A week used to be a long time in politics. These days it seems like a lifetime.
This time a week ago, food industry leaders were in full on crisis mode amid emergency talks with government, slamming delays in the response to the so-called ‘pingdemic’ as it threatened to combine with long-standing labour shortages to cause widespread food supply problems.
Now, with infection rates seemingly in freefall, the big question is whether the government’s solution to the crisis will go ‘ping’ and disappear in a puff of smoke, far quicker than it took to dream up.
At the beginning of this week there were extraordinary scenes as NHS Test and Trace bosses addressed an invisible audience of who knows how many food and drink companies in a webinar about how its new Daily Contact Tracing (DCT) system would work.
Workers will be offered seven days of daily lateral flow device tests (LFD) in the workplace. Staff who test positive have to self-isolate but will also be offered a more accurate PCR test to double check.
Defra has contacted companies at what it regards as the 500 most vital sites in the supply chain, offering staff the chance to accept seven days of daily tests as an alternative to self-isolation if they are “pinged” by the NHS app.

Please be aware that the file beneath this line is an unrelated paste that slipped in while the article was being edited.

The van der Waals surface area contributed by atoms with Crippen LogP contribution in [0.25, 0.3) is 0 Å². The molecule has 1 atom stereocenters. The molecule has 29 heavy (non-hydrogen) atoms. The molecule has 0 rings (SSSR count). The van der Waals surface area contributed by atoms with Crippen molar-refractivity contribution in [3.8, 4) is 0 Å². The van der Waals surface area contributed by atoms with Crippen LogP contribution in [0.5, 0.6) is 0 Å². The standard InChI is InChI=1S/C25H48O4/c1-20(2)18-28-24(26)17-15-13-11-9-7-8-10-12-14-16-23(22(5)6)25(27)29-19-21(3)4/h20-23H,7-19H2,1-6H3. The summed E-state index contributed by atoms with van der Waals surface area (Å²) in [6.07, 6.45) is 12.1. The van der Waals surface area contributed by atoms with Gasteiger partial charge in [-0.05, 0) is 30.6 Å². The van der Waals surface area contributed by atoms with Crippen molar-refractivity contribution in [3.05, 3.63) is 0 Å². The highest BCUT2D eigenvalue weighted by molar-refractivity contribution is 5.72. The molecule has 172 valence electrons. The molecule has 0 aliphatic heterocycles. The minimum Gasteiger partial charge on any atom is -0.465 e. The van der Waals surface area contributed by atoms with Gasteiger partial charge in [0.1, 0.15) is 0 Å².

The induction and education programme to the scheme, which has been accompanied by plenty of controversy, is set to go on all week and beyond. Companies being asked to sign up to legal commitments on training, data and workforce safety if they are to become part of the solution.
However, the serious amounts of red tape and complexity involved in the testing regime has raised question marks over the extent to which the scheme will take off. Especially combined with the falling number of cases.
One senior source even suggested if the situation was like it is today, ministers wouldn’t have launched the scheme at all.
It follows previous rollouts of asymptomatic testing among food companies that similarly struggled to gain mass support. Thus far at least, testing has not proved to be anything like a silver bullet to protect food suppliers.
Word is many companies, in the previous absence of government schemes, have already come up with their own solutions to the pingdemic. That’s not surprising, given the moral and legal ambiguity that was always going to be associated with a “freedom day”, which arrived without the clarity and detailed guidance many in the industry had long called for.
There are also concerns about transparency and competition with DCT – notably just who got to decide which companies should make the list.
Still, hopefully the exercise will not prove to be totally in vain. If we do encounter another wave in the autumn, as many still gloomily predict, it could at least lay the foundations for testing to help towards preventing the fully fledged staffing crisis, which has not yet – thank goodness – got as bad as some predicted.
That is, of course, apart from in the HGV sector, where talks rumble along on a seemingly endless road.
At least Tesco has come up with an old-fashioned answer, with its plan to give lorry drivers a £1,000 cash bonus if they join the company before the end of September.
Forget convoluted testing schemes, the power of the cash bonus is still where it’s at. Although given the shortages, it looks highly unlikely that a thousand quid in the back pocket is going to be anywhere near enough.